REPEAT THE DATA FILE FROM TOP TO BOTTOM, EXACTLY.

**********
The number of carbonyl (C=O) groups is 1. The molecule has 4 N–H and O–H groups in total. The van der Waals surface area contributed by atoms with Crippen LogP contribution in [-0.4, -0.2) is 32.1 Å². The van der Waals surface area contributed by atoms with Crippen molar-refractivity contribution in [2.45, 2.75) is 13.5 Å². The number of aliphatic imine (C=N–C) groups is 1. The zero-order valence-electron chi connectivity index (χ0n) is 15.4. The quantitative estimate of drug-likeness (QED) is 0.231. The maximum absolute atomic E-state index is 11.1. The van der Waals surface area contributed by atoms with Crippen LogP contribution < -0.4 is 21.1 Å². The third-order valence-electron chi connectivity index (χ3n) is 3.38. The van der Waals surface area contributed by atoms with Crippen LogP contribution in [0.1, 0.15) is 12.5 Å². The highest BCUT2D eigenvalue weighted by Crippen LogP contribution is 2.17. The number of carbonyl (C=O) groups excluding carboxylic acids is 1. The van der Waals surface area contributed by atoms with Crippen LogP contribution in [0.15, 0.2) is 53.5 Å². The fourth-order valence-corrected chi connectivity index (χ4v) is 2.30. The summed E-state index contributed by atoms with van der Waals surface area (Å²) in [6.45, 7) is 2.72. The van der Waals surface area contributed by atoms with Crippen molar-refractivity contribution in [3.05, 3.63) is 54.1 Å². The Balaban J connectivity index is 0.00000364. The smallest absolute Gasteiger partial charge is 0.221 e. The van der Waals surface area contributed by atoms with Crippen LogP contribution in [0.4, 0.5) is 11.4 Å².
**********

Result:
The number of carbonyl (C=O) groups is 1. The molecule has 4 N–H and O–H groups in total. The van der Waals surface area contributed by atoms with Crippen LogP contribution in [-0.4, -0.2) is 32.1 Å². The van der Waals surface area contributed by atoms with Crippen molar-refractivity contribution in [2.45, 2.75) is 13.5 Å². The number of aliphatic imine (C=N–C) groups is 1. The zero-order valence-electron chi connectivity index (χ0n) is 15.4. The quantitative estimate of drug-likeness (QED) is 0.231. The maximum absolute atomic E-state index is 11.1. The van der Waals surface area contributed by atoms with Crippen LogP contribution < -0.4 is 21.1 Å². The third-order valence-electron chi connectivity index (χ3n) is 3.38. The van der Waals surface area contributed by atoms with Crippen LogP contribution in [0.1, 0.15) is 12.5 Å². The highest BCUT2D eigenvalue weighted by Crippen LogP contribution is 2.17. The number of carbonyl (C=O) groups excluding carboxylic acids is 1. The van der Waals surface area contributed by atoms with Crippen LogP contribution in [0.15, 0.2) is 53.5 Å². The fourth-order valence-corrected chi connectivity index (χ4v) is 2.30. The summed E-state index contributed by atoms with van der Waals surface area (Å²) in [6.45, 7) is 2.72. The van der Waals surface area contributed by atoms with Crippen molar-refractivity contribution in [3.05, 3.63) is 54.1 Å². The Balaban J connectivity index is 0.00000364. The smallest absolute Gasteiger partial charge is 0.221 e. The van der Waals surface area contributed by atoms with Crippen LogP contribution in [0.4, 0.5) is 11.4 Å².